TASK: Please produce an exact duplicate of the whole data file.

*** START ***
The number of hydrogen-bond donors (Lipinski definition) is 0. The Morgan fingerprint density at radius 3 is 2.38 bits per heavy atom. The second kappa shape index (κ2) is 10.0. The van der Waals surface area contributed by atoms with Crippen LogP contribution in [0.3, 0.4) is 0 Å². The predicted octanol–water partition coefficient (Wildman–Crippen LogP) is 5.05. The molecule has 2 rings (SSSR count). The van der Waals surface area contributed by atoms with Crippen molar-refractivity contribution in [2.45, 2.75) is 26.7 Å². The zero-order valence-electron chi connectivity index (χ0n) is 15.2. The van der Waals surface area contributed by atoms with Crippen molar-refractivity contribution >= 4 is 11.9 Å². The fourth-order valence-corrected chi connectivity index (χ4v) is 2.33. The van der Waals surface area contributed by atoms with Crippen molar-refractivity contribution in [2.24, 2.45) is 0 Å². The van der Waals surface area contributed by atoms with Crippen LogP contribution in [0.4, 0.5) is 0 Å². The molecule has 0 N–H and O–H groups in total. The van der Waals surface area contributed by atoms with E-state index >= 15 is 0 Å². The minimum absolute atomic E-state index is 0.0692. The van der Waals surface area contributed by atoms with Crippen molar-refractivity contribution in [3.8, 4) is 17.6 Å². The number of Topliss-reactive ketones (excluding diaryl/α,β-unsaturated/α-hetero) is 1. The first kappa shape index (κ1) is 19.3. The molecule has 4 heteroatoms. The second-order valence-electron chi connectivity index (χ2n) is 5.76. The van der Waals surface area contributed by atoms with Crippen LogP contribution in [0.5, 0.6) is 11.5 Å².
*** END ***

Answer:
The number of hydrogen-bond donors (Lipinski definition) is 0. The Morgan fingerprint density at radius 3 is 2.38 bits per heavy atom. The second kappa shape index (κ2) is 10.0. The van der Waals surface area contributed by atoms with Crippen LogP contribution in [0.3, 0.4) is 0 Å². The predicted octanol–water partition coefficient (Wildman–Crippen LogP) is 5.05. The molecule has 2 rings (SSSR count). The van der Waals surface area contributed by atoms with Crippen molar-refractivity contribution in [2.45, 2.75) is 26.7 Å². The zero-order valence-electron chi connectivity index (χ0n) is 15.2. The van der Waals surface area contributed by atoms with Crippen molar-refractivity contribution >= 4 is 11.9 Å². The fourth-order valence-corrected chi connectivity index (χ4v) is 2.33. The van der Waals surface area contributed by atoms with Crippen molar-refractivity contribution in [2.24, 2.45) is 0 Å². The van der Waals surface area contributed by atoms with Crippen LogP contribution in [0.4, 0.5) is 0 Å². The molecule has 0 N–H and O–H groups in total. The van der Waals surface area contributed by atoms with E-state index >= 15 is 0 Å². The minimum absolute atomic E-state index is 0.0692. The van der Waals surface area contributed by atoms with Crippen molar-refractivity contribution in [3.8, 4) is 17.6 Å². The number of Topliss-reactive ketones (excluding diaryl/α,β-unsaturated/α-hetero) is 1. The first kappa shape index (κ1) is 19.3. The molecule has 4 heteroatoms. The second-order valence-electron chi connectivity index (χ2n) is 5.76. The van der Waals surface area contributed by atoms with Crippen LogP contribution in [0.5, 0.6) is 11.5 Å².